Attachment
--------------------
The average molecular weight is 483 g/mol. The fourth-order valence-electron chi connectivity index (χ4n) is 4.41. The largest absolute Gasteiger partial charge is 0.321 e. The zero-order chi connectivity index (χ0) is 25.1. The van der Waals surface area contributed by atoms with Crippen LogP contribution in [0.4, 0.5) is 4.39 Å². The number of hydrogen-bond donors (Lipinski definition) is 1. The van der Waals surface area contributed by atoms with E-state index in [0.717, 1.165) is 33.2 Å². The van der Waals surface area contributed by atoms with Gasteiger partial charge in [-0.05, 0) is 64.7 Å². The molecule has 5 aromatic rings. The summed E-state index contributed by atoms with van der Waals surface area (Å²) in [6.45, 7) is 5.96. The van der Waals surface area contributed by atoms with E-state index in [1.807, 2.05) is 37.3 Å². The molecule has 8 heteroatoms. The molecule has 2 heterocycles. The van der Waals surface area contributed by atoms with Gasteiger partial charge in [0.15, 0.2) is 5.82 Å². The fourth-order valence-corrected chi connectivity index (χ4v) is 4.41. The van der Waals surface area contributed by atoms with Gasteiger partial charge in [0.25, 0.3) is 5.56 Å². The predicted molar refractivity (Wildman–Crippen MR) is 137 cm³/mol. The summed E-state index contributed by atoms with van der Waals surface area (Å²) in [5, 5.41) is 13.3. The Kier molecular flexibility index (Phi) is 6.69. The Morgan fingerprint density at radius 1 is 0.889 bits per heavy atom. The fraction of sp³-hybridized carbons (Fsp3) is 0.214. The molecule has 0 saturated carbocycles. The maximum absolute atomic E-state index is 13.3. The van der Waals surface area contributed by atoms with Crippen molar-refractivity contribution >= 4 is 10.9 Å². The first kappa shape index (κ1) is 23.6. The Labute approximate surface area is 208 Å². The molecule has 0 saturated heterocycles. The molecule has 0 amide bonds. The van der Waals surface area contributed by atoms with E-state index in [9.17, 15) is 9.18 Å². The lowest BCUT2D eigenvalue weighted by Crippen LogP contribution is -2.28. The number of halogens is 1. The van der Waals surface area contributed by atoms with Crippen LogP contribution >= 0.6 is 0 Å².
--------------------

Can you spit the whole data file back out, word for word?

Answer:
The average molecular weight is 483 g/mol. The fourth-order valence-electron chi connectivity index (χ4n) is 4.41. The largest absolute Gasteiger partial charge is 0.321 e. The zero-order chi connectivity index (χ0) is 25.1. The van der Waals surface area contributed by atoms with Crippen LogP contribution in [0.4, 0.5) is 4.39 Å². The number of hydrogen-bond donors (Lipinski definition) is 1. The van der Waals surface area contributed by atoms with E-state index in [0.717, 1.165) is 33.2 Å². The van der Waals surface area contributed by atoms with Gasteiger partial charge in [-0.05, 0) is 64.7 Å². The molecule has 5 aromatic rings. The summed E-state index contributed by atoms with van der Waals surface area (Å²) in [6.45, 7) is 5.96. The van der Waals surface area contributed by atoms with E-state index in [1.807, 2.05) is 37.3 Å². The molecule has 8 heteroatoms. The molecule has 2 heterocycles. The van der Waals surface area contributed by atoms with Gasteiger partial charge in [0.15, 0.2) is 5.82 Å². The fourth-order valence-corrected chi connectivity index (χ4v) is 4.41. The van der Waals surface area contributed by atoms with Gasteiger partial charge in [0.25, 0.3) is 5.56 Å². The predicted molar refractivity (Wildman–Crippen MR) is 137 cm³/mol. The summed E-state index contributed by atoms with van der Waals surface area (Å²) in [5, 5.41) is 13.3. The Kier molecular flexibility index (Phi) is 6.69. The Morgan fingerprint density at radius 1 is 0.889 bits per heavy atom. The fraction of sp³-hybridized carbons (Fsp3) is 0.214. The molecule has 0 saturated carbocycles. The maximum absolute atomic E-state index is 13.3. The van der Waals surface area contributed by atoms with Crippen molar-refractivity contribution >= 4 is 10.9 Å². The first kappa shape index (κ1) is 23.6. The Labute approximate surface area is 208 Å². The molecule has 0 saturated heterocycles. The molecule has 0 amide bonds. The van der Waals surface area contributed by atoms with E-state index in [9.17, 15) is 9.18 Å². The lowest BCUT2D eigenvalue weighted by Crippen LogP contribution is -2.28. The number of halogens is 1. The van der Waals surface area contributed by atoms with Crippen LogP contribution >= 0.6 is 0 Å².